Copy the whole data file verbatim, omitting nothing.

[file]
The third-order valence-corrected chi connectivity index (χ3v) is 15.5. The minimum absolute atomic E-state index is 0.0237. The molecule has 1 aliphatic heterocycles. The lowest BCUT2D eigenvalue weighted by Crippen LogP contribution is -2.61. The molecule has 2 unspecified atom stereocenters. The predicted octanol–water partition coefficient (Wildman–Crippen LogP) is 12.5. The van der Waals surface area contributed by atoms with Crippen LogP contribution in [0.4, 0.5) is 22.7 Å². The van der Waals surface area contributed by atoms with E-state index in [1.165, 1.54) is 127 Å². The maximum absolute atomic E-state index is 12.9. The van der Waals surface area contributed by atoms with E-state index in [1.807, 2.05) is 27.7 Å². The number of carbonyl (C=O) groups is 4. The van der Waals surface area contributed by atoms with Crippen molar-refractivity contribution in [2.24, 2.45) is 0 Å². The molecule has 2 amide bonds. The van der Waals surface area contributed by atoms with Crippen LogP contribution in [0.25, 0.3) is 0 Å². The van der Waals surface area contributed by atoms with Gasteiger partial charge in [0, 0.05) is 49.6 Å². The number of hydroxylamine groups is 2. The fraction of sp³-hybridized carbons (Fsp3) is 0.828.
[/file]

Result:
The third-order valence-corrected chi connectivity index (χ3v) is 15.5. The minimum absolute atomic E-state index is 0.0237. The molecule has 1 aliphatic heterocycles. The lowest BCUT2D eigenvalue weighted by Crippen LogP contribution is -2.61. The molecule has 2 unspecified atom stereocenters. The predicted octanol–water partition coefficient (Wildman–Crippen LogP) is 12.5. The van der Waals surface area contributed by atoms with Crippen LogP contribution in [0.4, 0.5) is 22.7 Å². The van der Waals surface area contributed by atoms with E-state index in [1.165, 1.54) is 127 Å². The maximum absolute atomic E-state index is 12.9. The van der Waals surface area contributed by atoms with E-state index in [1.807, 2.05) is 27.7 Å². The number of carbonyl (C=O) groups is 4. The van der Waals surface area contributed by atoms with Crippen molar-refractivity contribution in [2.24, 2.45) is 0 Å². The molecule has 2 amide bonds. The van der Waals surface area contributed by atoms with Crippen LogP contribution in [0.25, 0.3) is 0 Å². The van der Waals surface area contributed by atoms with Gasteiger partial charge in [0, 0.05) is 49.6 Å². The number of hydroxylamine groups is 2. The fraction of sp³-hybridized carbons (Fsp3) is 0.828.